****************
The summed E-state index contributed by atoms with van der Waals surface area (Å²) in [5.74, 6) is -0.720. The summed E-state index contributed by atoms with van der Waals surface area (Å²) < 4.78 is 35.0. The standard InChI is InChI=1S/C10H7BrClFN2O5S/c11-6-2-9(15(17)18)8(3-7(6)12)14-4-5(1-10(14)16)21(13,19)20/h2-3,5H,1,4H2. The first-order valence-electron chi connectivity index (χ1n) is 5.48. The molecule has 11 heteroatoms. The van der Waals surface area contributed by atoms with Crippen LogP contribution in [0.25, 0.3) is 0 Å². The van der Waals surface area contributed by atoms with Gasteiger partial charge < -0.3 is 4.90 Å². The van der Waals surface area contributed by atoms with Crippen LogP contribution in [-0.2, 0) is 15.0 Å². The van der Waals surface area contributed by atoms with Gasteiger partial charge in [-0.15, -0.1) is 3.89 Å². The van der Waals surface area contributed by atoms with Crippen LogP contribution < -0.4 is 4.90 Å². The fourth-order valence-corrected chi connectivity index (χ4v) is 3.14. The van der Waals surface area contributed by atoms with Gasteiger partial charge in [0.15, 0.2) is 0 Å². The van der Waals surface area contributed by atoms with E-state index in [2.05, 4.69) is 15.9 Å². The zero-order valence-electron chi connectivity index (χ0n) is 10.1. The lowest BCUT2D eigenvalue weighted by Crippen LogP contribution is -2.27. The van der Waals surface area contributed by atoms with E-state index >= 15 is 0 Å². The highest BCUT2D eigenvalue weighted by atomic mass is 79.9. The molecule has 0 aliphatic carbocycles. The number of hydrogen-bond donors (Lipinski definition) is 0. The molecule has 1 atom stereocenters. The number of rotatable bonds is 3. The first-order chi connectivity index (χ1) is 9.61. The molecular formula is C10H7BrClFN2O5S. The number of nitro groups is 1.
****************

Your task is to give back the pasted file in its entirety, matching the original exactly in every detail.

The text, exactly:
The summed E-state index contributed by atoms with van der Waals surface area (Å²) in [5.74, 6) is -0.720. The summed E-state index contributed by atoms with van der Waals surface area (Å²) < 4.78 is 35.0. The standard InChI is InChI=1S/C10H7BrClFN2O5S/c11-6-2-9(15(17)18)8(3-7(6)12)14-4-5(1-10(14)16)21(13,19)20/h2-3,5H,1,4H2. The first-order valence-electron chi connectivity index (χ1n) is 5.48. The molecule has 11 heteroatoms. The van der Waals surface area contributed by atoms with Crippen LogP contribution in [0.25, 0.3) is 0 Å². The van der Waals surface area contributed by atoms with Gasteiger partial charge < -0.3 is 4.90 Å². The van der Waals surface area contributed by atoms with Crippen LogP contribution in [-0.2, 0) is 15.0 Å². The van der Waals surface area contributed by atoms with Gasteiger partial charge in [-0.15, -0.1) is 3.89 Å². The van der Waals surface area contributed by atoms with Crippen LogP contribution < -0.4 is 4.90 Å². The fourth-order valence-corrected chi connectivity index (χ4v) is 3.14. The van der Waals surface area contributed by atoms with Gasteiger partial charge in [0.15, 0.2) is 0 Å². The van der Waals surface area contributed by atoms with E-state index in [2.05, 4.69) is 15.9 Å². The zero-order valence-electron chi connectivity index (χ0n) is 10.1. The lowest BCUT2D eigenvalue weighted by Crippen LogP contribution is -2.27. The van der Waals surface area contributed by atoms with E-state index >= 15 is 0 Å². The highest BCUT2D eigenvalue weighted by atomic mass is 79.9. The molecule has 0 aliphatic carbocycles. The number of hydrogen-bond donors (Lipinski definition) is 0. The molecule has 1 atom stereocenters. The number of rotatable bonds is 3. The first-order chi connectivity index (χ1) is 9.61. The molecular formula is C10H7BrClFN2O5S. The number of nitro groups is 1.